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Tuesday, January 26, 2010

‘Tis the season for Coastal golf community discovery tours

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The new Cape Fear National Golf Club is part of the $179 three-day discovery tour courtesy of Brunswick Forest, near Wilmington, NC.

Photo courtesy Cape Fear National.


        Golf communities know that if they can get a couple to stay on their property for a few days, try out the golf course, maybe have a nice meal in the clubhouse and partake of the area’s cultural and entertainment activities, they have a fair chance of making a sale.  Back when the market was good, some communities told me nearly 20% of those who visited wound up buying property.  Today, the number is closer to 5%, but if you are selling dirt for, say, $150,000, a hit rate of 1 in 20 still is not bad if the total acquisition cost is just a few thousand dollars.

        Communities use the lure of a cheap vacation to generate traffic to their properties.  For a couple hundred dollars or so, they offer “discovery tours” that typically include a couple of days of lodging, golf

Communities are willing to subsidize visits and golf just for the chance of showing off their property.

and perhaps a meal or two.  How does “3 days and 2 nights in Historic Wilmington, NC” strike you for just $179, including a room in a luxury downtown hotel, round of golf for two, access to an 18,000 square foot fitness and wellness center, a poolside lunch, a trolley tour and dining discount at a waterfront café?  That’s the deal currently at Brunswick Forest, a three-year old community outside of Wilmington that just debuted a new Tim Cate golf course.  Brunswick Forest’s developers have deep pockets, as I have reported here, which adds a little cushion of safety for those who are skeptical of communities that are still in development.

        Further up the Carolina coast, Ocean Ridge Plantation, a mature and golf-loaded community, is running a $199 3 day, 2 night discovery special to celebrate the opening of new properties.  It includes lodging in a golf cottage on site, a round of golf at one of the club’s six courses, and lunch in the clubhouse.  Ocean Ridge is substantially built out, and its publicly accessible “Cats” golf courses (all named after jungle felines) are popular, especially Tiger’s Eye.  It is just a few miles from the ocean and about 20 minutes from Myrtle Beach.

        The lowest priced discovery tour I have seen anywhere is at

One community offers 3 days and 2 nights for just $40.

Brunswick Plantation, which is just a few miles from Ocean Ridge, where you can stay on property for 3 days and 2 nights for just $40, or 5 days and 4 nights for $90.  Golf is extra, maybe another $50, but if you were to purchase a 3-day golf and lodging package in one of the Brunswick Plantation villas, without the discovery tour, you would pay from $150 to $210, depending on the season.

        These are just a few of the many discovery tours available throughout the southeast, and even those communities that don’t promote them can make arrangements for a stay.  (Note:  If you are interested in arranging a couple of days at a particular community, contact me and I will make the arrangements for you.)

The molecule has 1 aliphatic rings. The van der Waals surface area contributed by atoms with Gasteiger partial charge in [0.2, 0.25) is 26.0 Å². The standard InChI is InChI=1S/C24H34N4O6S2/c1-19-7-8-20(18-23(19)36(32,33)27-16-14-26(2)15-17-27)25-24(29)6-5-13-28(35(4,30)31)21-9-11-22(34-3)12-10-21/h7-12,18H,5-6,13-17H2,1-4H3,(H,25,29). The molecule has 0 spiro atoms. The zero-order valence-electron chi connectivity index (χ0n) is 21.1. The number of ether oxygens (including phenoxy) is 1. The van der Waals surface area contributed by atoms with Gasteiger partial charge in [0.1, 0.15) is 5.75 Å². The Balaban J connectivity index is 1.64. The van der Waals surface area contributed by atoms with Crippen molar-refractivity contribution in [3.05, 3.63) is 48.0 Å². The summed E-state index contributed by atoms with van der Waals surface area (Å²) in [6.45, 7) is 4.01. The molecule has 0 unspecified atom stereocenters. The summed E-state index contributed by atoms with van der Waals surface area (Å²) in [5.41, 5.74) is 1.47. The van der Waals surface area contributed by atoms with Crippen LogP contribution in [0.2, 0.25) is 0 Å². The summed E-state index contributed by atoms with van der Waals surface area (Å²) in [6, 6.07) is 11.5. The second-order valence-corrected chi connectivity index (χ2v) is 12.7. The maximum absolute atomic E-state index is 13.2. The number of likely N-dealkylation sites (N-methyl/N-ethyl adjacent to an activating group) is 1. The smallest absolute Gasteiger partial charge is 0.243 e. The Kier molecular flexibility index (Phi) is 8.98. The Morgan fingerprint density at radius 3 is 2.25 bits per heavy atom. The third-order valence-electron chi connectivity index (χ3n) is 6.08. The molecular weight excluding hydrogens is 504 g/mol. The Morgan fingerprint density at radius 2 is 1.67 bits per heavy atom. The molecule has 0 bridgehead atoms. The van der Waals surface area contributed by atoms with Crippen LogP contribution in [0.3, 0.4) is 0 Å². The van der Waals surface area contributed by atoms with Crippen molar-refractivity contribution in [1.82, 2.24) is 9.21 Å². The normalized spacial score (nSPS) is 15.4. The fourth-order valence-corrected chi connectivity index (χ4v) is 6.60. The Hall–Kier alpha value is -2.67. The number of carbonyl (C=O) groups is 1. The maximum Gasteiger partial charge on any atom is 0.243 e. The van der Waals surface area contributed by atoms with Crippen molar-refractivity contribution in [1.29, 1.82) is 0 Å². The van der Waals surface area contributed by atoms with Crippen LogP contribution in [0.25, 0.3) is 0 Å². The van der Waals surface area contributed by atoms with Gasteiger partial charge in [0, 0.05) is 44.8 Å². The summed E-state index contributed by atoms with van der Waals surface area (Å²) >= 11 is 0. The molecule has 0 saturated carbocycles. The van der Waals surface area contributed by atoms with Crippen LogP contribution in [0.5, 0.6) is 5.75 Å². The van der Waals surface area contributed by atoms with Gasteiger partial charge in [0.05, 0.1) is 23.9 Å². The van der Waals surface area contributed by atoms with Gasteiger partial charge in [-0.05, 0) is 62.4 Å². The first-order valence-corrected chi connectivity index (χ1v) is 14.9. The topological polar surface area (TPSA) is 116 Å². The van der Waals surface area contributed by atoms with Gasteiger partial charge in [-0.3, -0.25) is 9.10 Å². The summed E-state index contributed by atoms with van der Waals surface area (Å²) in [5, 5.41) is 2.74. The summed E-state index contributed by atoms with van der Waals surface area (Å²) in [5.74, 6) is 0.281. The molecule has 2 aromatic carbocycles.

A few discovery tours packed into a week can make for a nice little vacation, but more importantly, they can bring the nuances of each community into sharper focus when compared with the others.  If you do visit, make sure that you:

√  play at least one golf course per community;

√  dine in the clubhouses (lunch, at least) to test the food and the atmosphere;

√  define the type of home and property you are considering, and make sure the developer’s agent shows you a sample of those;

√  resist being smitten by amenities you won’t use, since you will wind up subsidizing them (in your dues payments);

  and make sure the developer’s agent furnishes you with an accounting of all costs of living in the community, including taxes, homeowner association dues and assessments (insurance and cable TV are typically included), and club dues. 

        One other suggestion:  During your visit, make a call with your cell phone; some properties are on the fringes of cell phone service areas.

        So what’s the catch, you might ask?  Well, married couples must visit together and you do have to

After your visit, expect a flow of emails, brochures and phone calls.  But the savings may justify the inconvenience.

submit to a presentation and tour of each community by a developer’s sales representative.  And when you return home, expect a continuing flow of email messages, marketing brochures and phone calls, at least until you make it clear you are not interested in the community or purchase property somewhere else.  But if you don’t mind the occasional intrusion via mailbox and phone, it may be worth the savings.

        And you might just discover the community of your dreams.

Read 8032 times Last modified on Tuesday, 26 January 2010 17:01
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Larry Gavrich

This blog was conceived and is published by me, Larry Gavrich, a former corporate communications executive who founded HomeOnTheCourse, LLC, in 2005.  Our firm advises baby boomers and others seeking a lifestyle in which golf is a major component.  My wife Connie and I own a home in Connecticut (not on a golf course) and a condo at Pawleys Plantation in Pawleys Island, SC, on a Jack Nicklaus layout.  We began our search for our home on the course more than 15 years ago, and the challenges of the search inspired me to research golf communities and write objective reviews of them.